Thursday, 17 March 2011

Sentencing Council issues new guidelines for assault offences

English law has a range of "assault offences" which, in a general ascending order of seriousness are:  

  • common assault and battery - (common law offences but Criminal Justice Act 1988 s.39 applies)
  • assault occasioning actual bodily harm - (Offences Against the Person Act 1861 s.47)
  • unlawful and malicious wounding or infliction of grievous bodily harm - (Offences Against the Person Act 1861 s.20)
  • unlawful and malicious wounding or causing of grievous bodily harm to any person, with intent to do some grievous bodily harm to any person, or with intent to resist lawful apprehension of detainer of any person - (Offences Against the Person Act 1861 s.18).

In addition to the above there are aggravated versions of common assault and the offences under sections 47 and 20 of the 1861 Act - see (Crime and Disorder Act 1998 s.29 and also section 28 for the meaning of racial or religious aggravation).  Other offences are assault with intent to resist arrest (Offences Against the Person Act 1861 s.38) and Assault on Constables (Police Act 1996 s.89).

Sentencing - The Sentencing Council (which came into being on 6th April 2010) has issued new guidelines for sentencing assault offences.  From 13th June 2011 these will replace existing guidelines but they will apply irrespective of the date of the offence.  The guidelines apply to both Crown Court and to Magistrates' Courts but a separate guideline document has been issued for each court.  The new guidelines apply only to offenders aged 18 and over. 

The new guidelines result from a consultation carried out between 13th October 2010 and 5th January 2011 and the Sentencing Council has taken a fresh approach.  The Council went back to first principles with a view to promoting greater consistency and increasing public confidence in sentencing.  Under the older guidance, the sentencing starting point was based on the "first time offender" who had been found guilty after trial.  This approach has been abandoned for these offences and the new guidance applies the Starting Point and Category ranges to all offenders in all cases irrespective of plea of previous convictions.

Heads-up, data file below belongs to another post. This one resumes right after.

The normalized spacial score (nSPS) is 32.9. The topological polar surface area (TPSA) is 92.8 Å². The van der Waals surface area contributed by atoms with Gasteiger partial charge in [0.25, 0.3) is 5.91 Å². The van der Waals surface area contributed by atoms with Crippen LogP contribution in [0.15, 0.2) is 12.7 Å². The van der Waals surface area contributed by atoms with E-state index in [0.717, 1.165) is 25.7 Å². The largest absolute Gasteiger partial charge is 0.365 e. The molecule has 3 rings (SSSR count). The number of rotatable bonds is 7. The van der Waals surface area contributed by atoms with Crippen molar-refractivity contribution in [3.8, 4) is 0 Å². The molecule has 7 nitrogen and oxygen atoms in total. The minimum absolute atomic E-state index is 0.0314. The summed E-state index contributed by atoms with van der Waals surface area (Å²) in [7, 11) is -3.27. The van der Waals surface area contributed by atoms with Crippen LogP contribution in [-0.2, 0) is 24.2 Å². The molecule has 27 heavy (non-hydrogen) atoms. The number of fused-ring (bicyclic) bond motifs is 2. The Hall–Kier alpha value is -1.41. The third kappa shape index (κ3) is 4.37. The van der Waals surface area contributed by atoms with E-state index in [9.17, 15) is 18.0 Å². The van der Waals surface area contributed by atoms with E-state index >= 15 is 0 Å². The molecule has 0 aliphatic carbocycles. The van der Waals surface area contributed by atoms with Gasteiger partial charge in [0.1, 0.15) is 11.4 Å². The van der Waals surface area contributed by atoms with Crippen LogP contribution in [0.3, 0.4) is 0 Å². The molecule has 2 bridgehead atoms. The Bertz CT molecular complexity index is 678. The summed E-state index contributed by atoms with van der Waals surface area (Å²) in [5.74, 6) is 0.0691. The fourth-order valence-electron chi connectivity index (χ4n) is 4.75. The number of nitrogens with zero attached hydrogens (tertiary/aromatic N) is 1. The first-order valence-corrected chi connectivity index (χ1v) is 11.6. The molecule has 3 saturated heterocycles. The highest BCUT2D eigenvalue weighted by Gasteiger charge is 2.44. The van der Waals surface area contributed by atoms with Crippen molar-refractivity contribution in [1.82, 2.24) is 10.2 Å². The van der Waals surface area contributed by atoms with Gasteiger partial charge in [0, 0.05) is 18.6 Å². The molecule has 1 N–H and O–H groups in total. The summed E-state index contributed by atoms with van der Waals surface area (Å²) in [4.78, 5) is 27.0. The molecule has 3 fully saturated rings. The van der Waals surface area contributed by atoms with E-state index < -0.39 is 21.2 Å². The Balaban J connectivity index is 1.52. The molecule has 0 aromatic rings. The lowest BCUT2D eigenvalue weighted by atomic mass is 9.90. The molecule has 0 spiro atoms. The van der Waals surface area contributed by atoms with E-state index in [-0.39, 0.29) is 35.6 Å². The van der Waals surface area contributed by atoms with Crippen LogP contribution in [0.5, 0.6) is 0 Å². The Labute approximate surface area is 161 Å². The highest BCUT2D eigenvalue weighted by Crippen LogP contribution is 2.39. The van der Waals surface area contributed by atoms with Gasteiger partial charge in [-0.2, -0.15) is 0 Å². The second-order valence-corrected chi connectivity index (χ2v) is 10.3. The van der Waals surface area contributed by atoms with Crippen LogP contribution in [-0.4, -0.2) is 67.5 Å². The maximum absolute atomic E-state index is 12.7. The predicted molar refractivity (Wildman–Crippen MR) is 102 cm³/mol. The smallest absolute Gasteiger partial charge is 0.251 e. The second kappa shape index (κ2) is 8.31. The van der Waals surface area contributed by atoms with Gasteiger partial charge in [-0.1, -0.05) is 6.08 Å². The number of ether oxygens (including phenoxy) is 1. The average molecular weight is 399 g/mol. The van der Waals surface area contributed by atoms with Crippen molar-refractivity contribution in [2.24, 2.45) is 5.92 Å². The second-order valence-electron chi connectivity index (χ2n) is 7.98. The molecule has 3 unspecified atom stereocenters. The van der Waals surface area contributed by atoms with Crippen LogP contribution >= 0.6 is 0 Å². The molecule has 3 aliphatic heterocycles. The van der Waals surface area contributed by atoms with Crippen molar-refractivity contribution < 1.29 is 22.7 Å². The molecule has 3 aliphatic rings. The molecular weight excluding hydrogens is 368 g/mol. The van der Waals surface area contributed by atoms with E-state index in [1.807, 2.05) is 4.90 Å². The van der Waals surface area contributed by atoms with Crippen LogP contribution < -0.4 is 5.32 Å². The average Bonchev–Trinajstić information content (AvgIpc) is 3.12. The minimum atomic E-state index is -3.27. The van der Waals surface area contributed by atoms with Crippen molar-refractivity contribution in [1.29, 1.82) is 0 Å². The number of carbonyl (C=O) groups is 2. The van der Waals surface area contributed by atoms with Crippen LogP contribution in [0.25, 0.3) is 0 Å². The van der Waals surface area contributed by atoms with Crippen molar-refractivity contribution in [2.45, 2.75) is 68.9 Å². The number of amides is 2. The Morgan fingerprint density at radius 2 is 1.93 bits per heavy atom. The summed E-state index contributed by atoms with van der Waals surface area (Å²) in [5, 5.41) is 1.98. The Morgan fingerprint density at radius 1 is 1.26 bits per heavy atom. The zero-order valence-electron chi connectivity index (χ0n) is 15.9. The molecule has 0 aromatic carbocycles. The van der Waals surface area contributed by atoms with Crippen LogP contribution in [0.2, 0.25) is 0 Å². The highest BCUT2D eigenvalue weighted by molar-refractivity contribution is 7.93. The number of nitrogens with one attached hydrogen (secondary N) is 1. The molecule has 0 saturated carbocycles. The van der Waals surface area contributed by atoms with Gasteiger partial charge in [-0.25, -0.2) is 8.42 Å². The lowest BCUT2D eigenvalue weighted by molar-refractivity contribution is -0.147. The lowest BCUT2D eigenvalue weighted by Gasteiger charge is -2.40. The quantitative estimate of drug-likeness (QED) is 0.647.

An example - Magistrates Courts guideline for Common Assault

Magistrates' Court guideline  stipulates 9 steps to be followed:

1.  Determine the offence category:

Category 1
Greater harm (injury or fear of injury must normally be present) and higher culpability
Category 2
Greater harm (injury or fear of injury must normally be present) and lower culpability;or lesser harm and higher culpability
Category 3
Lesser harm and lower culpability

 In making this decision, the Magistrates have to consider ONLY the table in the guidance which shows the principal factual elements and should determine the category.  The factual elements listed are those pointing to greater (or lesser) harm and those indicating greater (or lesser) culpability.  For instance, greater harm is indicated where a victim was "vulnerable"  -  Higher culpability is indicated where a weapon was used etc.

2.  Starting Point and Category Range

Depending on the Category, there will be a Starting point for sentence and a range:

Offence Category
Starting Point (Applicable to all offenders)
Category Range (Applicable to all offenders)
Category 1
High level community order
Low level community order – 26 weeks’ custody
Category 2
Medium level community order
Band A fine – High level community order
Category 3
Band A fine
Discharge – Band C fine